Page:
possible ph adjusters?

Slappy

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Here's my clone, rooted now fer about a week. I switched to different soil for this grow and now I regret it. This soil has peat-moss in it, and now I realize that peat is super acidic. I have ph strips, but my ph is so low that it doesn't even register on the strips. ( they start turning colors at 6.2, so I know I'm below that)



The new growth is fluorescent green.
The root system is huge, transplanting would be a *****, I tried.

Question: Will the ph rise over time with heavy waterings? Can I use any household stuff to raise the ph? Should I just let it be and hope it 'adapts'?
Growth is good, nothing dying yet.

Oh yeah, the name of the soil is "filthy rich potting soil"
 

KADE

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Ph always drops more then raising... as more and more salts build up it'll keep dropping... u shoulda mixed in some dolomite lime w/ the ground when u first potted it... it is never too late to repot to a bigger pot with better soil... better to do it at this point then a month from now..

I'll leave you there and let Hick or another dirt pro finish you off.
 

Hick

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Organic ph adjusters

I think Kade is pointing you in the right direction. "IMHO" repotting is your best option. Or I believe you will be fighting the ph issue for the entire grow.
 

Shibumi

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How would one go about lowering PH if there is no chance in **** of being able to go out and purchase the right type of medicine? This would be for a hydro setup (DWC).
 

laylow6988

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Shibumi said:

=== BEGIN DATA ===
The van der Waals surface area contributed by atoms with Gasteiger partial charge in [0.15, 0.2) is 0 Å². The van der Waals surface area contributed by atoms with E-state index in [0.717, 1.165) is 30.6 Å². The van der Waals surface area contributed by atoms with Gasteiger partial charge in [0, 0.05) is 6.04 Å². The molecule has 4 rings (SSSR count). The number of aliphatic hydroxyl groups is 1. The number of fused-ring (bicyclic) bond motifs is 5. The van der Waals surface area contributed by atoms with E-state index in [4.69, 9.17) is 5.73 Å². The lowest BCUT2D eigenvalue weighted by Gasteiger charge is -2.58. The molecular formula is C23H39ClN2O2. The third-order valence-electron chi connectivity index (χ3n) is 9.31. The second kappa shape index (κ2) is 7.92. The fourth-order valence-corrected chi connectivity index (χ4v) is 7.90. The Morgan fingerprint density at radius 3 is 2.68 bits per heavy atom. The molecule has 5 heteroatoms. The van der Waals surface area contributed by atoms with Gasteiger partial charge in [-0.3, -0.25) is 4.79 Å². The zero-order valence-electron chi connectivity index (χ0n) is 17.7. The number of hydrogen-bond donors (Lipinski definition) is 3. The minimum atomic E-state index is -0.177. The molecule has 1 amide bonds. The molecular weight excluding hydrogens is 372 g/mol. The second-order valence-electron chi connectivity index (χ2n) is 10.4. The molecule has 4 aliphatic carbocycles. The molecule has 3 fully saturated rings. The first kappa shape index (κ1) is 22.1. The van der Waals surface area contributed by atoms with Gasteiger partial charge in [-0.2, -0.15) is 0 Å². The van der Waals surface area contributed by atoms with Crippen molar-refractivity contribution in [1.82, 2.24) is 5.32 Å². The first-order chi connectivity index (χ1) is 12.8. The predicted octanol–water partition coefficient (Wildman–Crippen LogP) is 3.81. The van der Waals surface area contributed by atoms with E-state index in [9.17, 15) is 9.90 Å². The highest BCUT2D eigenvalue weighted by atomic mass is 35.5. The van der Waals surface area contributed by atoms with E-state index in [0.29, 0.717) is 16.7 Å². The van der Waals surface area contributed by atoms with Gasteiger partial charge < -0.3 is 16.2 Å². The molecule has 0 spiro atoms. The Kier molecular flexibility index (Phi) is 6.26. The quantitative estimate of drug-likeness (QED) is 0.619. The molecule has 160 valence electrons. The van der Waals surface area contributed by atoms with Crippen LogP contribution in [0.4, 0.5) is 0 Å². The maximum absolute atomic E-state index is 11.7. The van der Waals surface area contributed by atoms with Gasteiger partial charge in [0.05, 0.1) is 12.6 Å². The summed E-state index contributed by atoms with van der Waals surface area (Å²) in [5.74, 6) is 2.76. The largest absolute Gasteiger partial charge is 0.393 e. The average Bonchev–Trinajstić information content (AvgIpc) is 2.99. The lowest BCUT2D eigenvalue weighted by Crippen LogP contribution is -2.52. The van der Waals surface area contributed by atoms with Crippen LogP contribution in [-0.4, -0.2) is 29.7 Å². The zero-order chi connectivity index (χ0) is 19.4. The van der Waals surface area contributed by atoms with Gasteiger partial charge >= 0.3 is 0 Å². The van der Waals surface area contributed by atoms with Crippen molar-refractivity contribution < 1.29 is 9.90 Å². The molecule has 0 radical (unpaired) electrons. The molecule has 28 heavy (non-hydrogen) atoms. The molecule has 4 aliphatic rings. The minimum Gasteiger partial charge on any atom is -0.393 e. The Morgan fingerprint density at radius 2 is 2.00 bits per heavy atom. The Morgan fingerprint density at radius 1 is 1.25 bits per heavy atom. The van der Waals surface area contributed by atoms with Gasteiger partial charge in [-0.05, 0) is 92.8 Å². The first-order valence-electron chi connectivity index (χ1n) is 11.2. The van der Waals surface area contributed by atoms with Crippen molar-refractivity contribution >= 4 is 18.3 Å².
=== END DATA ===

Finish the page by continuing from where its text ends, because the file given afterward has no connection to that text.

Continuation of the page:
How would one go about lowering PH if there is no chance in **** of being able to go out and purchase the right type of medicine? This would be for a hydro setup (DWC).
I have read a lot of people use FINE DOLOMITE LIME to stabilize the PH. It has a PH of 7 so you can't over do it(to a certain extent). But you have to mix it in well with the soil it said. Crushed eggshells, clam or oyster shells, and wood ashes will bring up the PH a bit. Just be careful with the wood ash. Make sure it aint going to have some bad stuff in it... just wood. And wood ash is like really high in PH. Like 10 or some shtuff. Hope that might help you out. The only problem you have to think about.... you have to get these into the soil... transplanting seems to be very smart. I don't know if a hydro style ph stabilizer would work by kinda flushing out your soil with it.
 

KADE

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laylow6988 said:
I have read a lot of people use FINE DOLOMITE LIME to stabilize the PH. It has a PH of 7 so you can't over do it(to a certain extent). But you have to mix it in well with the soil it said. Crushed eggshells, clam or oyster shells, and wood ashes will bring up the PH a bit. Just be careful with the wood ash. Make sure it aint going to have some bad stuff in it... just wood. And wood ash is like really high in PH. Like 10 or some shtuff. Hope that might help you out. The only problem you have to think about.... you have to get these into the soil... transplanting seems to be very smart. I don't know if a hydro style ph stabilizer would work by kinda flushing out your soil with it.
Wood ash and dolomite lime is made as a PH buffer... not a ph changing agent...
Home style changes are vinegar (down) and baking soda (up)
 

Shibumi

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Does anyone have vinegar measurements per gallon to lower the Ph? I can run the testing myself but would appreciate some more experienced feedback as to how much to use, how long it will be stable for and is this going to be detrimental to my plants?
 

KADE

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Shibumi said:
Does anyone have vinegar measurements per gallon to lower the Ph? I can run the testing myself but would appreciate some more experienced feedback as to how much to use, how long it will be stable for and is this going to be detrimental to my plants?
PH is the most important thing, besides light quantity.
There is no 'sure measurement'.. depends on how much other stuff that is in the water. Vinegar isn't as strong as phosphoric acid.. so i'd assume it would take a couple drops a liter to drop a point.
 

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